• Neuroradiology: Approximately 5.5 months (1-2 months each year from PGY 2-4), including Neuro CT, Neuro MRI, and Night Float (see below).Residents become competent in CT, MRI, and procedures such as lumbar puncture and myelography.
  • Nuclear Radiology: Four months (one month each year from PGY 2-5), with training in all forms of nuclear medicine, including PET-CT, cardiac imaging, physics, and I-131 administration.
  • Pediatric Radiology: Approximately 3.75 months, including three months at Boston Children's Hospital during PGY-3.Our department pays for an apartment in the Longwood Galleria, next to Boston Children's Hospital, which includes a parking space.For many residents, this special opportunity is the highlight of their residency.There is additional pediatric radiology experience at Maine Medical Center in a rotation combined with radiography/fluoroscopy.
  • Radiography/Fluoroscopy: Approximately 1.5 months of experience during a rotation combined with pediatric radiology.Residents become competent in a broad range of fluoroscopy procedures, including esophagrams, upper GI exams, upper GI with small bowel follow through, modified barium swallows, diagnostic enemas, fistulograms, defecography, and sialograms.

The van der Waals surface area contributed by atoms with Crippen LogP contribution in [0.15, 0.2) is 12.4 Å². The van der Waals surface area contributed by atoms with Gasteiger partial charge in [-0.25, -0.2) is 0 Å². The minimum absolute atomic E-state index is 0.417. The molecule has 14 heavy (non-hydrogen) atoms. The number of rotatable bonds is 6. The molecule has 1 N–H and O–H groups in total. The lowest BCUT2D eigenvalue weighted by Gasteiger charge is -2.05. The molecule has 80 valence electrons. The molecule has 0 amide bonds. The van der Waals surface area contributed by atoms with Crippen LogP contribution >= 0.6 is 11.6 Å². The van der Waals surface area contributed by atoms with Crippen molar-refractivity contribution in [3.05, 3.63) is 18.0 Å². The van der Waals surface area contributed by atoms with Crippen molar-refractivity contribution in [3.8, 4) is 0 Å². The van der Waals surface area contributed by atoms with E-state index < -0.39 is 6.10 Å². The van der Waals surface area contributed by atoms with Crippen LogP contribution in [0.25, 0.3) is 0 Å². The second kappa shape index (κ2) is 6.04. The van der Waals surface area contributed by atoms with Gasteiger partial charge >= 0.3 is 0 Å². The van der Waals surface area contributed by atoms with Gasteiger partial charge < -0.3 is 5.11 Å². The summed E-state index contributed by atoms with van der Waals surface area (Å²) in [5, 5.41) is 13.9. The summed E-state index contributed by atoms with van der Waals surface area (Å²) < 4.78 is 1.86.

• Ultrasonography: 1.5 months, including a dedicated rotation, a rotation combined with Body CT, and an OB ultrasound rotation.There is dedicated time to learn hands-on US with image acquisition, including simulation training. Residents have additional US exposure during their pediatric radiology and ER rotations.
  • Radiologic Pathology Correlation Course: One-month course at the American College of Radiology (ACR) Institute for Radiologic Pathology (AIRP) in Washington, D.C., during PGY-4.A stipend is provided for travel and housing.This course is considered the residency highlight for many residents.
  • Research: All residents receive one month of dedicated research time during PGY-3, and are required to complete at least one scholarly project and one quality improvement project with a faculty mentor by graduation.
  • Emergency Radiology/Late Stay: Residents spend two months in emergency radiology during PGY-2.Residents also spend a total of three months during PGY 2-5 covering emergency radiology from 12-9 pm Monday through Friday, called “Late Stay”.
  • Night Float: Residents cover emergency radiology overnight for a total of three months during PGY 2-5. They provide preliminary image interpretation, with final attending interpretation on all cases, who are always available by telephone.
  • Electives: Residents have two months of elective time (one month during PGY-4 and one month during PGY-6), during which they can have additional experience in any of the rotations listed above.
  • Vacation: Residents may take up to 21 working days of vacation per year, which are banked at the beginning of each academic year.Residents are encouraged to use all of their vacation time every year.However, they may choose to roll over 3 days into the next academic year.

Contact Us

Residency Program Manager

Shawn Harmon